Tuesday, 4 June 2013

Pym Reading Week

I am a recent convert to the charming world of Pym.

By recent, I mean just 3 days ago!

Barbara Pym has been on my radar though for a while. She had been recommended to me several times (by people whose reading opinion I respect) in the past few years. When I joined the Classics Club I noticed a number of clubbers had Pym books on the lists. But it wasn't until I joined in the Their Eyes Were Watching God sync reading two months ago that I made the first move.

My copy of TEWWG is one of the designer collection put out by Virago Modern Classics.
I loved it so much (book and cover) that I researched to see what other titles were still available in the range.
Excellent Women was one of them...so I snapped it up.

It has been sitting on my bedside table for two months now tempting me with it's delicious cover by Orla Kiely. When I spotted that Thomas at My Porch and Amanda at Fig and Thistle were hosting a Pym reading week in honour of her 100th birthday I saw it as a sign to finally give in to temptation.

I'm so glad I did.

Excellent Women has turned out to be a charming, drawing room period piece full of grace and at times, quite biting humour.

I've seen many references that compare Pym's writing to Jane Austen.
As a long-time Austen fanatic I can see the similarities - the humorous observations, the details describing the lives of women in the particular period that the two women wrote of. But Austen's ability to weave her plotlines, dialogue and characters into such tight, dare I say, perfect stories is a stand out difference.

Perhaps Mildred is the post war Charlotte Lucas with a choice of two Mr Collins'. Except Mildred, unlike Charlotte, has more options - Mildred does not have to accept Julian or Everard (if they ever make an offer that is). Mildred can work, she can be independent, she need never be a burden on siblings or nieces and nephews.

I see Pym's gentle, everyday stories of 'good' women fitting more into the Anita Brookner and Alice Munro writing style.

All four authors share the ability to show us the quotidian events that affected their characters in the times that they lived.

I keep coming back to this point, because I often read reviews that complain about the lack of feminist rhetoric in Austen and Pym in particular. But that's not the world their characters lived in. Their women are strong, intelligent (mostly) and loving (usually). Their opinions and ideas are based on the world they lived in. They accurately reflect their class, their education and their experiences.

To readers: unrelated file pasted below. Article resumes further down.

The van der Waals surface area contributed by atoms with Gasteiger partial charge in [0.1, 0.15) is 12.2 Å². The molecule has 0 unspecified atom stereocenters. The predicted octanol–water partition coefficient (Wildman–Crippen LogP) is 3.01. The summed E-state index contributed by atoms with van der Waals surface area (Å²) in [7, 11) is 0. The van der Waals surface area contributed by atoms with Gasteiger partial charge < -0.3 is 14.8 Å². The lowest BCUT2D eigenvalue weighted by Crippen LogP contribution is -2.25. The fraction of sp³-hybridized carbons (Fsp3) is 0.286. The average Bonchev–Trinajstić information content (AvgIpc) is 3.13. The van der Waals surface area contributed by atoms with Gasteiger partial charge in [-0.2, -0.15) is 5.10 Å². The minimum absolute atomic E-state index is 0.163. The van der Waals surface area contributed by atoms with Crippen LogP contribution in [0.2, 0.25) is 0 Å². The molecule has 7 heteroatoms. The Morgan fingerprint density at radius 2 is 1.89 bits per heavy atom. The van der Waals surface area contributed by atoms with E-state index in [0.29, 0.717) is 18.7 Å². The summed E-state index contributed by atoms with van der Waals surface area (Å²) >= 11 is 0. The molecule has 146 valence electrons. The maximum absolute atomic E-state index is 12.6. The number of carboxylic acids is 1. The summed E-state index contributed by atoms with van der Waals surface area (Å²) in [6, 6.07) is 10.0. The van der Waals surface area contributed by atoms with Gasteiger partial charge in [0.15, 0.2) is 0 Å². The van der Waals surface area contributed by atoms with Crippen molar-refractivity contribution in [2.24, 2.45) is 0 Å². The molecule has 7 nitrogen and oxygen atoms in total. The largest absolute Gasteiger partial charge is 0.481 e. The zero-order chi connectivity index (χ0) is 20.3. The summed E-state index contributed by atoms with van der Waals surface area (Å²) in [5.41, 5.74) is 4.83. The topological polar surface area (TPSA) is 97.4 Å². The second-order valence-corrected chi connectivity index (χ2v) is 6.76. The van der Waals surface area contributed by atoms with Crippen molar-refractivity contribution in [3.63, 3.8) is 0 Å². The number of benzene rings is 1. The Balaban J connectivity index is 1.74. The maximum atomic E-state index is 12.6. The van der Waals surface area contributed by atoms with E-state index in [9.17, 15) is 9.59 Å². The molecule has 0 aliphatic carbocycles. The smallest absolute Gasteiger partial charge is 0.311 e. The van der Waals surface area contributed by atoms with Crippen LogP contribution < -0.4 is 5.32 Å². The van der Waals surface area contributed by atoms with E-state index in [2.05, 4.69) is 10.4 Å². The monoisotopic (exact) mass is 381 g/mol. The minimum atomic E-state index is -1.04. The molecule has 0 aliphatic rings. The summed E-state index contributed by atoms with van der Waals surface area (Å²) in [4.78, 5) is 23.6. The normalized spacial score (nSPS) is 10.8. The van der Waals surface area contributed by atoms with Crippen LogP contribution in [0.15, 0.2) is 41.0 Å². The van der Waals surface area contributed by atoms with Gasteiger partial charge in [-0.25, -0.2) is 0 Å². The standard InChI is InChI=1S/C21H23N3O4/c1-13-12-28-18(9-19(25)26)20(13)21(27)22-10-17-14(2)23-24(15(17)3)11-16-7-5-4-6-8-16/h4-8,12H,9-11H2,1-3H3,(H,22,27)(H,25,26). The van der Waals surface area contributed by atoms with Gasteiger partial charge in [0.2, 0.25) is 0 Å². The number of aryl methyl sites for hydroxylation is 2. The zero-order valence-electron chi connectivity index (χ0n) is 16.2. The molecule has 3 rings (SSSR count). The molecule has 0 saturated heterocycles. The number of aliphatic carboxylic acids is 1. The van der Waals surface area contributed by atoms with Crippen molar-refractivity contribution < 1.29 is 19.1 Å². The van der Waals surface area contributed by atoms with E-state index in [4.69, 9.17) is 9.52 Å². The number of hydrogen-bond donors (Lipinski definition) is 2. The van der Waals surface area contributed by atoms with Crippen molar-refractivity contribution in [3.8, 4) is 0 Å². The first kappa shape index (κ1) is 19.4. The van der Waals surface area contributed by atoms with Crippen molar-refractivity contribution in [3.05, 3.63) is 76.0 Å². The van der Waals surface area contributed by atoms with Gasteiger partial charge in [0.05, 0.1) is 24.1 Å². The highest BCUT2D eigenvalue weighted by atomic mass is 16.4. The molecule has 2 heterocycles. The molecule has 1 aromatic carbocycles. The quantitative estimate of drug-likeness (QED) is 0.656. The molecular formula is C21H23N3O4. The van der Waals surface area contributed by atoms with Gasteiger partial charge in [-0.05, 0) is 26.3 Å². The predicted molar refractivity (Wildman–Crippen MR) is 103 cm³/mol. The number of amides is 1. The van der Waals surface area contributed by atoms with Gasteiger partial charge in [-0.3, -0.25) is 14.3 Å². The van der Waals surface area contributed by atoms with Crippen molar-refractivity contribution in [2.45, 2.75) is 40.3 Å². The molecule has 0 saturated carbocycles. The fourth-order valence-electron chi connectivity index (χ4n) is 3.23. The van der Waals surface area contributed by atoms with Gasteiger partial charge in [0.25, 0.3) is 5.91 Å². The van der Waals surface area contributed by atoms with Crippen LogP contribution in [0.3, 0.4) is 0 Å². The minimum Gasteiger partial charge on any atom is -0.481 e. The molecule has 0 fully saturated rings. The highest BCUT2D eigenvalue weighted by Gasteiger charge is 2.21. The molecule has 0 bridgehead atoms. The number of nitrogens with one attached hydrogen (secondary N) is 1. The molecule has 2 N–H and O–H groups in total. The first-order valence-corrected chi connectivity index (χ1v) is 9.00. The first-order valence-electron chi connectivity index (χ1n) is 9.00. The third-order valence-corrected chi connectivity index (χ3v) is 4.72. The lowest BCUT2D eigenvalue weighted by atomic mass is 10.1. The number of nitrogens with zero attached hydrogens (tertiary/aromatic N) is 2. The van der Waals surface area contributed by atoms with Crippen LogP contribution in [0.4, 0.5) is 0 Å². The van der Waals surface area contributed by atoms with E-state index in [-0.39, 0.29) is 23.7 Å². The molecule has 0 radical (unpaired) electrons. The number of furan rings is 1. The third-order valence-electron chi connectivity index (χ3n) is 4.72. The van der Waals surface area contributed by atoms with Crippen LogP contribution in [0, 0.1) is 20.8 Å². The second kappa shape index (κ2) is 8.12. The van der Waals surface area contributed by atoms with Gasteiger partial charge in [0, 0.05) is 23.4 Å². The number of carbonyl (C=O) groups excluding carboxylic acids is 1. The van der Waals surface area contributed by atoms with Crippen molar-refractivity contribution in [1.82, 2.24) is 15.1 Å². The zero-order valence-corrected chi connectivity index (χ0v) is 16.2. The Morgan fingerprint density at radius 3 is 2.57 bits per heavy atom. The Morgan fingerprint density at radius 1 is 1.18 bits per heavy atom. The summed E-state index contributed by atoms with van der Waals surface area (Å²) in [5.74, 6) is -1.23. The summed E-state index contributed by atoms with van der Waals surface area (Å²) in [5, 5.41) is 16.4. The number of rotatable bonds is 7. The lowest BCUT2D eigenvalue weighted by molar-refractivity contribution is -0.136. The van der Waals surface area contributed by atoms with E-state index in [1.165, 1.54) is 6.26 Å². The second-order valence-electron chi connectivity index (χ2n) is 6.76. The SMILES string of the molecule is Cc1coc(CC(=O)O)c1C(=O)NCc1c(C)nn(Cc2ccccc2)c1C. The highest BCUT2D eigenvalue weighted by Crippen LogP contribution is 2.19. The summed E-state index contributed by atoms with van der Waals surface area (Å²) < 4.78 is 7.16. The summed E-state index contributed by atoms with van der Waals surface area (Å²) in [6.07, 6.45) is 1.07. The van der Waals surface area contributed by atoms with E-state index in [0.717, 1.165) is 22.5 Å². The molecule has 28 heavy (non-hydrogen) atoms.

Mildred's gentle, loving church upbringing meant that she was never going to be one of the bra-burning generation. Some of the most poignant moments in Excellent Women are when Mildred is forced to come face to face with more modern ideas and people. She is the classic fish out of water.

Mildred was part of that large group of women who remained unmarried after WWII due to the huge loss of (marriageable) men. She worked, lived independently, dreamed her romantic dreams, but ultimately developed a pragmatic, busy and self-contained life to disguise any loneliness or despair that might have crept in.

I lived a single, fiercely independent life for 18 years (before finding my very own Mr Knightley/Captain Wentworth). I know it's joys and freedoms and I also know it's downsides. I know the private deals you make with yourself .
Mildred's experience is authentically drawn by Pym. My heart aches for Mildred - her determination to make the best of things is heart warming and heart breaking in the same breath.

There is definitely more Pym on my horizon.


  1. Aha another person I know taking part in the reading week. I'd never read any Pym until this week either. :)

    1. I love it when I discover a 'new' author! I then have a whole stack of 'new' books to look forward to reading :-)

  2. Excellent Women was my re-introduction to Pym after many years, and I enjoyed it so much - I love Mildred, and I understand she has a cameo in another book. I'm looking forward to meeting her again, and reading more Pym. I often hear the comparisons with Jane Austen, and I'm always looking for the similarities or connections.

    1. That's the first I've heard about Mildred turning up in another Pym book.
      Can anyone tell me which one?

    2. Mildred makes a cameo appearance in Jane and Prudence. I was delighted at the mention of an old friend :-)

    3. Thanks I have that one on order!

  3. I enjoyed reading your post. Welcome to the world of Barbara Pym!

    1. Thanks JoAnn - as you can see I'm busy doing this instead of reading Tess!!

    2. You're not the only one finding things to read instead of Tess ;-)
      I'm still only on chapter 12.

    3. I'd forgotten how angry Tess makes me feel !! The neglectful parents and the manipulative D'Urberville are doing my head in! Poor Tess.

  4. Anonymous7/6/13

    I enjoyed your post, Brona. I'm glad you've found a new author to love, and I agree that the special edition Virago covers are just lovely.

    I'll be joining you in the world of Pym come tomorrow when I have my Fri/Sat mini-marathon of either Excellent Women or Quartet in Autumn. Sampling each has me leaning toward QiA (largely because I have a soft spot for over-60 protagonists,) but your thoughts on EW has me wavering. I'll surely read both soonish, so it's a win-win either way!

  5. I read Quartet in Autumn a few years ago, and remember it as being lovely. Sadly it remains the only Pym that I've read so far. I have bought a few of her titles at second hand books sales. I'd like to read one this year for the centenary, not sure if I will or not though. Glad you discovered her, and are helping to spread the word.

    1. Oh and the covers are stunning.


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